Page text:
On average, shoppers are spending £104 per week on food and isolation activities, a survey found.
This is an increase of 5 per cent compared with before lockdown was announced on 23 March.
Spending on groceries, alcohol, music, TV and crafts made up the bulk of that extra spending at £170m.
Despite increased spending on food, drink and isolation pursuits, consumers are spending an average of £17.9 bn less per month across the economy more broadly.
The survey of more than 2,000 adults aged between 35 and 54 by the financial services firm Legal and General and CEBR, an economics consultancy, found the pandemic is creating “fundamental” changes to how consumers spend their money.
The survey estimates that Britons are spending 24 per cent less on takeaways and 9 per cent less on tobacco.
Respondents also said they were spending less on fitness, while almost a half (46 per cent) said they would continue with home workouts.
Almost three quarters (69 per cent) said they planned to cook at home more.
The study also analysed changing behaviour during the lockdown and found that, on average, Britons are spending an additional two hours and 22 minutes watching TV and playing video games.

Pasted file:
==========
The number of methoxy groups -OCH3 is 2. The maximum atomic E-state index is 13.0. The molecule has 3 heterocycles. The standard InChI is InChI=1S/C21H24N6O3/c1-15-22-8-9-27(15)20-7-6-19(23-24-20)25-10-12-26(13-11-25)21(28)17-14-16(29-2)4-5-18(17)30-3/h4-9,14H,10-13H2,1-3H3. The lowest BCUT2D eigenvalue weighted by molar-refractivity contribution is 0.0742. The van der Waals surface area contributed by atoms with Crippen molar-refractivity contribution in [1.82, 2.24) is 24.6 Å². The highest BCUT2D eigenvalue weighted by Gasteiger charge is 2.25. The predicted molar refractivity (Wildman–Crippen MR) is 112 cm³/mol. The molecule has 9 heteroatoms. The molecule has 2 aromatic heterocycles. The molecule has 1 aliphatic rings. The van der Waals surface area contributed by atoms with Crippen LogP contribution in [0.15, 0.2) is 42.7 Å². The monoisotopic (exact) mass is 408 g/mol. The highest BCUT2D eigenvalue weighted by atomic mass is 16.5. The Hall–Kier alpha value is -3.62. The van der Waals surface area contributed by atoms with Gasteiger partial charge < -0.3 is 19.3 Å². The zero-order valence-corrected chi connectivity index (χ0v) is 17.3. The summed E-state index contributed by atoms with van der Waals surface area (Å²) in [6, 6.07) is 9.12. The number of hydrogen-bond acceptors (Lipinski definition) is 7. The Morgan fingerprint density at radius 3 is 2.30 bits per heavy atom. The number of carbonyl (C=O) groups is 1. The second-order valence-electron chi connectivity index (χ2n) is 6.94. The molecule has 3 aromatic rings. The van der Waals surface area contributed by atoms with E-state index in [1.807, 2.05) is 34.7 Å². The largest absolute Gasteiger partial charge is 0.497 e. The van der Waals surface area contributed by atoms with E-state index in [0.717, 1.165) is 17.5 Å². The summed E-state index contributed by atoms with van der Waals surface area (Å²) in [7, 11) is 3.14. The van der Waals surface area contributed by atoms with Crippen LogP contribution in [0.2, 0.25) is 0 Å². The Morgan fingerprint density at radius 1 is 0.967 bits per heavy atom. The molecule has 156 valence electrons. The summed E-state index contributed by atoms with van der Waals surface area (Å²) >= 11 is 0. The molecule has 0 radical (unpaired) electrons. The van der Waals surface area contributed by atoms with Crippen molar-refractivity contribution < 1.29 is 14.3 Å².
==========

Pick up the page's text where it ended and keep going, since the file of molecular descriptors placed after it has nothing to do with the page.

Respondents also said they have been spending around two hours socialising on digital platforms such as Zoom.
Almost two thirds (60 per cent) said that they would buy more products locally, 57 per cent said they would like to maintain their new hobbies and 56 per cent wanted to stay in touch with friends and family via video calls.
Nigel Wilson, chief executive at Legal and General, said: “The Covid-19 crisis is creating fundamental changes to how we work, live and how we spend both our money and our time.
Businesses should prepare for lasting change to the consumer economy and falling levels of demand that other areas of the economy will need to step up to fill.
“Billions will need to be invested in new growth industries like health, wellbeing and life sciences to replace falling spend and fewer jobs in traditional face-to-face consumer industries like travel, physical retail and hospitality.”
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